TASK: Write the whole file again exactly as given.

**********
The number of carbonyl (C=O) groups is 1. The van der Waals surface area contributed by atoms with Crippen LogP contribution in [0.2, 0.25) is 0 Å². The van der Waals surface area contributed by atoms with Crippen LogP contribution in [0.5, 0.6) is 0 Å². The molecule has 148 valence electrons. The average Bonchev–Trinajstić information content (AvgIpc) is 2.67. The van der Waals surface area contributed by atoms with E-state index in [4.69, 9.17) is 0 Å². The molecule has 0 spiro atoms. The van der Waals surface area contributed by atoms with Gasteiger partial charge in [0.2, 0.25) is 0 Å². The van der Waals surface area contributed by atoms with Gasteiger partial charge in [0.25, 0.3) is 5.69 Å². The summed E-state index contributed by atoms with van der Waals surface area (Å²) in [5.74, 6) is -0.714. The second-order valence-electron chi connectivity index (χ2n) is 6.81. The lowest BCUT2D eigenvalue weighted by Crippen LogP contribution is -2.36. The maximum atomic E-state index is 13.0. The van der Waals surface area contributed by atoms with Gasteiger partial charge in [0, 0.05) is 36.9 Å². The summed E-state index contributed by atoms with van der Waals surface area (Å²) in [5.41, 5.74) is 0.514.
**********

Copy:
The number of carbonyl (C=O) groups is 1. The van der Waals surface area contributed by atoms with Crippen LogP contribution in [0.2, 0.25) is 0 Å². The van der Waals surface area contributed by atoms with Crippen LogP contribution in [0.5, 0.6) is 0 Å². The molecule has 148 valence electrons. The average Bonchev–Trinajstić information content (AvgIpc) is 2.67. The van der Waals surface area contributed by atoms with E-state index in [4.69, 9.17) is 0 Å². The molecule has 0 spiro atoms. The van der Waals surface area contributed by atoms with Gasteiger partial charge in [0.2, 0.25) is 0 Å². The van der Waals surface area contributed by atoms with Gasteiger partial charge in [0.25, 0.3) is 5.69 Å². The summed E-state index contributed by atoms with van der Waals surface area (Å²) in [5.74, 6) is -0.714. The second-order valence-electron chi connectivity index (χ2n) is 6.81. The lowest BCUT2D eigenvalue weighted by Crippen LogP contribution is -2.36. The maximum atomic E-state index is 13.0. The van der Waals surface area contributed by atoms with Gasteiger partial charge in [0, 0.05) is 36.9 Å². The summed E-state index contributed by atoms with van der Waals surface area (Å²) in [5.41, 5.74) is 0.514.